A rule of thumb in photography is that the viewer's eye, naturally, gravitates towards the brightest spot in a photo. So, while shooting in mixed light, bear in mind about what's in the background, change your point of view or move closer and fill the frame with your subject in order to negate the background. Another idea is to hold a sheet of white paper or any branch or leaf foliage behind your subject. One smart tip to control background clutter is by shooting at wider apertures. This reduces background focus, using a ring light is a nice way to eliminate the background, since a ring light throws most backgrounds into darkness. While shooting through dense foliage, trim away blocking branches or leaves if they are hindering your view or try to find another angle. The essence is to keep on trying till you get the perfect frame for the perfect shot.
Get the Correct Exposure
The correct exposure can make or break a near to perfect setup. One has to be especially careful about exposure, greater the distance between the film or sensor and the subject, the longer the exposure or wider the aperture. If your camera has exposure metering through the lens, then your task is much easier, somewhat. A tip for correct exposure will be to check your histogram repeatedly.
One of the toughest task in photography is sufficiently and evenly lighting the subject. In extreme close-up photography, it is impossible to place a light between the camera and a subject that close. Nowadays some cameras can focus on subjects so close that they almost touch the front of the lens. Using off camera flash is the next lighting tip, as the subject will be so close that the light on your camera will fall beyond the subject, hence this flash needs to be off camera. Besides, extreme close-up work means that there is almost no natural light falling on the subject. Using a ring flash or a two-flash, lens-mounted setup can help achieve greater depth of field and sharper focus. Sometimes, an overhead sun results in harsh shadows, diffuse it with a translucent white umbrella. Right lighting will enable you to exhibit greater details in your subject, thereby enhancing your shot quality.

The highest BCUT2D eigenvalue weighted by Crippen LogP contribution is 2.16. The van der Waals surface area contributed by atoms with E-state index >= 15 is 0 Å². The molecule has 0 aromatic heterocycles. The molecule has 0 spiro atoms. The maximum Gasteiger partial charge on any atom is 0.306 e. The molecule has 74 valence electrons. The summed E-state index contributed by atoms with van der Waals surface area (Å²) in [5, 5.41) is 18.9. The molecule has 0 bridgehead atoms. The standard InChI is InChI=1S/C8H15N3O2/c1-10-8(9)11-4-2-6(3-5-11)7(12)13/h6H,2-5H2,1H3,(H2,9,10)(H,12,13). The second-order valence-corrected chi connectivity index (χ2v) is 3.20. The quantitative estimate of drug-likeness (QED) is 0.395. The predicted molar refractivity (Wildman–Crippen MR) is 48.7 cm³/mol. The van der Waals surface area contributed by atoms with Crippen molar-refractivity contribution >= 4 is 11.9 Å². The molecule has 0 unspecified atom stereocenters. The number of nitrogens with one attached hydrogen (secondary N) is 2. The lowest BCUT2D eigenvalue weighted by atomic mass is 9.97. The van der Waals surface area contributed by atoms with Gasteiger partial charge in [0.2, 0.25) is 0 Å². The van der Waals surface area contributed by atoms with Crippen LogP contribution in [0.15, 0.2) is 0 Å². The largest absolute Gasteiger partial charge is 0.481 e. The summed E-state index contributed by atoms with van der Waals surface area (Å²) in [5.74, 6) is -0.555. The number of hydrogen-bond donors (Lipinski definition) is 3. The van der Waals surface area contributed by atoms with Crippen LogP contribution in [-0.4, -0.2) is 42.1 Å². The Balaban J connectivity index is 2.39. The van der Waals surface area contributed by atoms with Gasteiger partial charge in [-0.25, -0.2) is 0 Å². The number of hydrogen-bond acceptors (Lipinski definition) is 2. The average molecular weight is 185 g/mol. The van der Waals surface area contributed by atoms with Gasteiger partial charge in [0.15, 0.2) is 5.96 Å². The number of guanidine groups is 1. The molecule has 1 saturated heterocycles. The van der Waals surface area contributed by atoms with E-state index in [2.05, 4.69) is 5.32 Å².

Get Real Close
Close-up shots require you to get down to the subject's level, which might mean getting dirty, but it's worth the effort. Not only does it produce a more dramatic point of view, but it also adds to the area of focus. Getting your lens parallel to the subject enables more of the subject to be part of the frame, reducing background and foreground clutter. Moreover, while being parallel, the subject is more in focus, than if the lens were angled with you looking down. One of the best options is to use the right tripod, the one whose legs can spread out almost flat, enabling you to get right down low. Another tip is to get the heaviest tripod, though it may not be fun to carry it around, but you'll be rewarded with better quality photographs.
Shutter Speed and Self-timer
If you cannot shoot faster than the length of your lens, then use a tripod. A general rule of thumb for hand-held macro shots is that if your lens is 100 mm focal length, then the shutter speed should be 1/100th of a second, or faster, to achieve a sharp image or photograph. If you are shooting in a spot which has shade or indirect sunlight, use a tripod to achieve great results. An important tip is regarding the use of the camera's self-timer. This feature is vital in limiting vibration and camera shake while pressing the shutter button. A self-timer is basically a delayed shutter release that allows jerks and vibrations to subside before the actual photo is taken. Refer to the manufacturer's manual to see how it works on your particular brand of camera.
One of the most vital yet oft-ignored asset is learning to be patient. In my experience, there is no point in chasing an insect, like a mad photographer, that won't sit still. It simply doesn't work! You'll be surprised to know that many insects are just as curious about you, as you are about them. Try to make good use of morning sunlight to capture details or bring out certain aspects of the subject that may not be seen otherwise. While many photographers don't like shooting into the sun, when it comes to macro or close-up photography, I find it can often help highlight a feature or characteristic of the subject. For instance, early morning light can be used brilliantly to capture dew drops or an insect's tiny hair. You do need to be careful not to capture lens flare though. Sometimes it doesn't work, sometimes it does. Trying numerous angles and distances to help you find the best position and capture the best shot.
These were some of the close-up photography tips and techniques which I found extremely helpful in improving my photography skills. Enough of the theory, it's time to have fun. Get out and keep shooting, don't be afraid to experiment, Shoot closer, still closer, and then some more. The closer you shoot, the more you will be rewarded for your patience and toil. Get clicking and enjoy exploring and photographing the tiny world that awaits you.